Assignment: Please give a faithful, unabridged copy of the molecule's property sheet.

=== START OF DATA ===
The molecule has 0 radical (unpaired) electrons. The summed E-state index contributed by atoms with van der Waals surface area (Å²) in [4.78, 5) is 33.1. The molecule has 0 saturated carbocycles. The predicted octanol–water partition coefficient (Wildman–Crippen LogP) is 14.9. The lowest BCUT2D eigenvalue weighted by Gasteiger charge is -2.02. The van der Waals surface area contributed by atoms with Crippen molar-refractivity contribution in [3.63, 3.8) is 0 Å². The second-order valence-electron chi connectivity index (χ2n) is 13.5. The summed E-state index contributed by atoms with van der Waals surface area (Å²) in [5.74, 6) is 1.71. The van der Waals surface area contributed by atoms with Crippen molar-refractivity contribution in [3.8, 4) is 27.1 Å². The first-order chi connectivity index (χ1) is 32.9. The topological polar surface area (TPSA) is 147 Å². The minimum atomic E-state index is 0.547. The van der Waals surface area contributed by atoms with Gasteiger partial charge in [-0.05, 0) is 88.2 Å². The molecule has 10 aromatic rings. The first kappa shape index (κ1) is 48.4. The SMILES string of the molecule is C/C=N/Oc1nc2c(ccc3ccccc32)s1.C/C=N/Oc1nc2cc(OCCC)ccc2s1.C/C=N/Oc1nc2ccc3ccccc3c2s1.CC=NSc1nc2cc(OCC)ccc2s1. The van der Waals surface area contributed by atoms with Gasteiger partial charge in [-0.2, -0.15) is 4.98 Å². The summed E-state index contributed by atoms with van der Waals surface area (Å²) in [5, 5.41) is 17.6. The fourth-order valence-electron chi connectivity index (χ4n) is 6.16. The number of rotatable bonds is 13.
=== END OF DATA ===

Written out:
The molecule has 0 radical (unpaired) electrons. The summed E-state index contributed by atoms with van der Waals surface area (Å²) in [4.78, 5) is 33.1. The molecule has 0 saturated carbocycles. The predicted octanol–water partition coefficient (Wildman–Crippen LogP) is 14.9. The lowest BCUT2D eigenvalue weighted by Gasteiger charge is -2.02. The van der Waals surface area contributed by atoms with Crippen molar-refractivity contribution in [3.63, 3.8) is 0 Å². The second-order valence-electron chi connectivity index (χ2n) is 13.5. The summed E-state index contributed by atoms with van der Waals surface area (Å²) in [5.74, 6) is 1.71. The van der Waals surface area contributed by atoms with Crippen molar-refractivity contribution in [3.8, 4) is 27.1 Å². The first-order chi connectivity index (χ1) is 32.9. The topological polar surface area (TPSA) is 147 Å². The minimum atomic E-state index is 0.547. The van der Waals surface area contributed by atoms with Gasteiger partial charge in [-0.05, 0) is 88.2 Å². The molecule has 10 aromatic rings. The first kappa shape index (κ1) is 48.4. The SMILES string of the molecule is C/C=N/Oc1nc2c(ccc3ccccc32)s1.C/C=N/Oc1nc2cc(OCCC)ccc2s1.C/C=N/Oc1nc2ccc3ccccc3c2s1.CC=NSc1nc2cc(OCC)ccc2s1. The van der Waals surface area contributed by atoms with Gasteiger partial charge in [-0.2, -0.15) is 4.98 Å². The summed E-state index contributed by atoms with van der Waals surface area (Å²) in [5, 5.41) is 17.6. The fourth-order valence-electron chi connectivity index (χ4n) is 6.16. The number of rotatable bonds is 13.